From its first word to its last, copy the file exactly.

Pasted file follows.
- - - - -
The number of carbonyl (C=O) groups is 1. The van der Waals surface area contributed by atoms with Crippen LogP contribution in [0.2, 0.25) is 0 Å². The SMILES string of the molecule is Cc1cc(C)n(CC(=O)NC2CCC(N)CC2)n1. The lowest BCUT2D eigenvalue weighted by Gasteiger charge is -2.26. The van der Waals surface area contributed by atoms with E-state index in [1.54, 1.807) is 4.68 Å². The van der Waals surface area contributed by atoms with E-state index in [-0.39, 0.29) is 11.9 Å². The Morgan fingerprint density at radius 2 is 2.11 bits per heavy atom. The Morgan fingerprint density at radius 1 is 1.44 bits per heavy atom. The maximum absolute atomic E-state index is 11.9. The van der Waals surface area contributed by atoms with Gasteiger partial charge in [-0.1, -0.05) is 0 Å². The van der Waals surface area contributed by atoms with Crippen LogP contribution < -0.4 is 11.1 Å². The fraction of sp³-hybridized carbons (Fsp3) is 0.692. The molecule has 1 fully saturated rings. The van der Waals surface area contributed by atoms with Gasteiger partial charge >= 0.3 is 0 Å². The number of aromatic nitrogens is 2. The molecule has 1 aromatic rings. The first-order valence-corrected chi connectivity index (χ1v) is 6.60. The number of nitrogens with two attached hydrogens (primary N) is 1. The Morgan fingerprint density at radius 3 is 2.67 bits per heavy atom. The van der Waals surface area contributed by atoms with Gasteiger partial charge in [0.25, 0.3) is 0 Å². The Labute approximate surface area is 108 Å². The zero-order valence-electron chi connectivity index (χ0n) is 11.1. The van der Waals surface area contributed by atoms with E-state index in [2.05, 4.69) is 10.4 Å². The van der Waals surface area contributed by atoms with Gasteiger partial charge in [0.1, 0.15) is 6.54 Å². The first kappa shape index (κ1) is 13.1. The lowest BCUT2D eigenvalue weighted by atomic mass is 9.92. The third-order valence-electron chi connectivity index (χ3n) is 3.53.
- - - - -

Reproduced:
The number of carbonyl (C=O) groups is 1. The van der Waals surface area contributed by atoms with Crippen LogP contribution in [0.2, 0.25) is 0 Å². The SMILES string of the molecule is Cc1cc(C)n(CC(=O)NC2CCC(N)CC2)n1. The lowest BCUT2D eigenvalue weighted by Gasteiger charge is -2.26. The van der Waals surface area contributed by atoms with E-state index in [1.54, 1.807) is 4.68 Å². The van der Waals surface area contributed by atoms with E-state index in [-0.39, 0.29) is 11.9 Å². The Morgan fingerprint density at radius 2 is 2.11 bits per heavy atom. The Morgan fingerprint density at radius 1 is 1.44 bits per heavy atom. The maximum absolute atomic E-state index is 11.9. The van der Waals surface area contributed by atoms with Gasteiger partial charge in [-0.1, -0.05) is 0 Å². The van der Waals surface area contributed by atoms with Crippen LogP contribution < -0.4 is 11.1 Å². The fraction of sp³-hybridized carbons (Fsp3) is 0.692. The molecule has 1 fully saturated rings. The van der Waals surface area contributed by atoms with Gasteiger partial charge >= 0.3 is 0 Å². The number of aromatic nitrogens is 2. The molecule has 1 aromatic rings. The first-order valence-corrected chi connectivity index (χ1v) is 6.60. The number of nitrogens with two attached hydrogens (primary N) is 1. The Morgan fingerprint density at radius 3 is 2.67 bits per heavy atom. The van der Waals surface area contributed by atoms with Gasteiger partial charge in [0.25, 0.3) is 0 Å². The Labute approximate surface area is 108 Å². The zero-order valence-electron chi connectivity index (χ0n) is 11.1. The van der Waals surface area contributed by atoms with E-state index in [2.05, 4.69) is 10.4 Å². The van der Waals surface area contributed by atoms with Gasteiger partial charge in [0.1, 0.15) is 6.54 Å². The first kappa shape index (κ1) is 13.1. The lowest BCUT2D eigenvalue weighted by atomic mass is 9.92. The third-order valence-electron chi connectivity index (χ3n) is 3.53.